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Rowdies Roster Will See an Injection of New, Younger Faces in the USL

by JAKE NUTTING

Expect to see quite a bit of new, younger faces on the field when the Tampa Bay Rowdies kick off in the USL in March.

While the NASL generally skewed toward veterans from MLS or abroad, the USL is made up more of players just starting out in their professional career. It didn’t take head coach Stuart Campbell long to recognize the difference and decide to adjust his roster for the new season accordingly.

“We scouted it a fair bit because we’ve come up against USL teams in the Open Cup,” said Campbell. “So we knew a bit, but now obviously we’re pretty much up to speed and the big thing that stuck out for me as a coach is the age of the players. The average age is a lot, lot younger than the NASL. It’s something that I’ve looked to adjust. I was fortunate enough to bring back quite a few of the guys I wanted to from last year. A lot of them are experienced players. Now I’m going to compliment them with some younger guys, which I definitely think we’ll need in the USL.”

The team has finalized and announced deals for 11 of last year’s players to return for the new year, but the re-signings are expected to stop there. The bulk of the returnees are seasoned players with years of experience. At 24, defender Zac Portillos is the only returning player under the age 26.

Tampa Bay’s next round of signings is expected to be more in line with last week’s addition Alex Morrell. A first-round draft pick in MLS last year, Morell fits closer to the mold of what Campbell is hoping to build the rest of his roster with after solidifying a core group from last year.

“You can’t have all older, experienced guys and you can’t have a team full of younger players,” he said. “It doesn’t happen. You have to have a mix. I’m happy with the experienced guys I’ve got and unless something unbelievable comes up all my signings from here on in are gonna be younger guys.”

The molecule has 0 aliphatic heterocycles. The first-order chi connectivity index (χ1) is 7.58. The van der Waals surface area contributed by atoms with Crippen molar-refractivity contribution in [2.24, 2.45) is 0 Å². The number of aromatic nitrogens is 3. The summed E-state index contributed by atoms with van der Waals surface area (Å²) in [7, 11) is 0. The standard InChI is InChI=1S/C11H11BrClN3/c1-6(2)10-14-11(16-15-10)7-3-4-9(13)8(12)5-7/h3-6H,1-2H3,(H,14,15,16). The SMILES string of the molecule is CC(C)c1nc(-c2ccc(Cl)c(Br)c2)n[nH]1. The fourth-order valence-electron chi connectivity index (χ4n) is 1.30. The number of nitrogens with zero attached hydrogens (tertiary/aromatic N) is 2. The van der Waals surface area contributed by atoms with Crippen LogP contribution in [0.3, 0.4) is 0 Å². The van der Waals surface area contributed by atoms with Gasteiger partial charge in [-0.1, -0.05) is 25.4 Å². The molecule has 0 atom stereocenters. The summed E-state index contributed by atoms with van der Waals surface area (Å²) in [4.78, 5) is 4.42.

The number of trialists outnumbered the signed players at training last week as a few players had yet to return from their holiday break. Campbell anticipates many of the trialists will get a shot at minutes in the team’s upcoming Florida Cup games.

Building a roster this offseason has been an interesting process for Campbell, who is entering his second full year in charge of the team. The uncertainty of whether the NASL would cease operations left him keeping track of all the conditional and hypothetical offers from agents should the league collapse with several different lists.

Still, Campbell admits he’d rather be in his position as opposed to those at an NASL team that did not make the jump to the USL.

“It was fortunate we all still had jobs,” he acknowledged. “I would not have liked to have been in the position of the players, the coaches, or the technical staff and the people who get forgotten, the people behind the scenes. Nobody realizes how much hard work they put in. It must’ve been incredibly tough for them and I hope it gets resolved pretty quickly so they know what the future holds for them.”

Competing in a league with MLS reserve teams doesn’t seem to bother Campbell, who has only played or coached in the NASL since joining the Rowdies in 2012. The unique partnership between the USL and MLS has drawn criticism from some for the suggested lack of independence and competitiveness the affiliation brings to the lower league.

From Campbell’s perspective, though, he’s only been impressed by the fast growth of the USL over the past few years.

“I don’t feel that [reserve stigma]. Obviously because you’ve been involved with U.S. Soccer longer than I have you might. Whereas for me, I look at it think it’s fine. I look at the teams in it. I look at the players, the coaches, the attendances at certain teams and, for me, I think it’s a great league. So there may that stigma out there, but I don’t look at it that way at all. It’s going to be a really good league. We’ve joined with Ottawa and we’re going to make it stronger.”

One aspect of the NASL Campbell is sure not to miss is the split Spring and Fall Seasons. He’s looking forward to the more traditional format offered by the USL after four years of the NASL’s split seasons.

“The whole structure of [the USL] is great. I think it’s a normal structure,” he joked. “And I mean that in the politest way. You play home and away and then you have your playoffs.”

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